Animal-assisted therapy improves social behavior in patients with brain injuries
Animal-assisted therapy can foster social competence in patients with brain injuries and increase their emotional involvement during therapy. These were the findings of a clinical trial conducted by psychologists from the University of Basel.
After a severe traumatic brain injury, patients often exhibit problems in their social behavior. For instance, they may suffer from reduced emotional empathy and show impaired emotional expression, all contributing to communicative problems in social interactions.
Stimulating engagement and motivation
Animal-assisted therapy is increasingly being used in rehabilitation in order to improve these deficits in patients’ social competence. Integrating animals into therapy can, for example, stimulate patient engagement and motivation. In collaboration with REHAB Basel, the clinic for neurorehabilitation and paraplegiology, and the Swiss Tropical and Public Health Institute, researchers in the Faculty of Psychology at the University of Basel have now undertaken the first systematic study on in-patients with acquired brain injury to assess the effectiveness of this therapy method.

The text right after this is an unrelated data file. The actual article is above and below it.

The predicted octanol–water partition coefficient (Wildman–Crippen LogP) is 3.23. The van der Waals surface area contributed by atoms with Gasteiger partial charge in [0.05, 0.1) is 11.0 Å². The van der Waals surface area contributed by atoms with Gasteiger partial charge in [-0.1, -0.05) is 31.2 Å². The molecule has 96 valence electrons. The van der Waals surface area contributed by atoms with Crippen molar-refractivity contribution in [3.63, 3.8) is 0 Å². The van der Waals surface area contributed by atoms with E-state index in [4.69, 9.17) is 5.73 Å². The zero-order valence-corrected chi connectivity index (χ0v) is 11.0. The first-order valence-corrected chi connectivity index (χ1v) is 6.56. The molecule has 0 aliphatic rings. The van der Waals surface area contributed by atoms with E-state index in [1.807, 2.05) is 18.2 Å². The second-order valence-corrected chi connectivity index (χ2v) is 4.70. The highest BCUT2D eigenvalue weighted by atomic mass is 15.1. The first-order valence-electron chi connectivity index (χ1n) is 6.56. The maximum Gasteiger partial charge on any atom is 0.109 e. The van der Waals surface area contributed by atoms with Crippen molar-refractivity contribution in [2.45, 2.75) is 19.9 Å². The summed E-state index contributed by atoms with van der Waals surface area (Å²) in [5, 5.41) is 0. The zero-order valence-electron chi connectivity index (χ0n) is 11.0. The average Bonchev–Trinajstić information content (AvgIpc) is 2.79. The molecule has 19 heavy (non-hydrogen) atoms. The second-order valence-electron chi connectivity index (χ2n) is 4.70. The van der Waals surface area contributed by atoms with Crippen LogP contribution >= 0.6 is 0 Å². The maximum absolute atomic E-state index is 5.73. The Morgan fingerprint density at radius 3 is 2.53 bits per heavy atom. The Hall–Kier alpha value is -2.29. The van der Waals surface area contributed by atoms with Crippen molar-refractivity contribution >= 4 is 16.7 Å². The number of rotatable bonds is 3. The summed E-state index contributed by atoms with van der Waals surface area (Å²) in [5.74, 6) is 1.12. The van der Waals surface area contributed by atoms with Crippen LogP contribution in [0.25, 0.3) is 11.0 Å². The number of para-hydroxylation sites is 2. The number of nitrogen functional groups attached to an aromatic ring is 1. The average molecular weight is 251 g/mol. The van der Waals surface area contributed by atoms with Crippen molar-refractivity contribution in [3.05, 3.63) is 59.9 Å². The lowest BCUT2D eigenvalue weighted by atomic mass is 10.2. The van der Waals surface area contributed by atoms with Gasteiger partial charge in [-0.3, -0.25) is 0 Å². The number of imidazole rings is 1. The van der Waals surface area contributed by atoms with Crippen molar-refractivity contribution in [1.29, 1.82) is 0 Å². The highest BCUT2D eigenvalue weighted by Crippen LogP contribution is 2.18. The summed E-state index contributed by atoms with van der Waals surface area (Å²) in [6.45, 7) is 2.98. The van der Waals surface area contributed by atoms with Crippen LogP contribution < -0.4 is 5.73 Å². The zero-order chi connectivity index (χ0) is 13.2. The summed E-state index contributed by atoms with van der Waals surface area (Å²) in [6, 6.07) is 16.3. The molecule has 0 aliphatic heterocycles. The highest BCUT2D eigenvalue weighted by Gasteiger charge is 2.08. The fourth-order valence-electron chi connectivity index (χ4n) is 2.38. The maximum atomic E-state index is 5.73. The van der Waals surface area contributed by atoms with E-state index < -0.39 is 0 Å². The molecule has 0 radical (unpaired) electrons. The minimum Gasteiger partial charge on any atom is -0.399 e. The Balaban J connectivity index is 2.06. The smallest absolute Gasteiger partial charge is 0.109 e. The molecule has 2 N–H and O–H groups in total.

The study involved conducting animal-assisted therapy sessions for 19 adult participants alongside conventional therapy sessions. The patients’ social behavior were recorded and evaluated during over 200 animal-assisted and conventional therapy sessions. The study also documented patient mood and satisfaction and their treatment motivation – an important criterion in therapeutic success.
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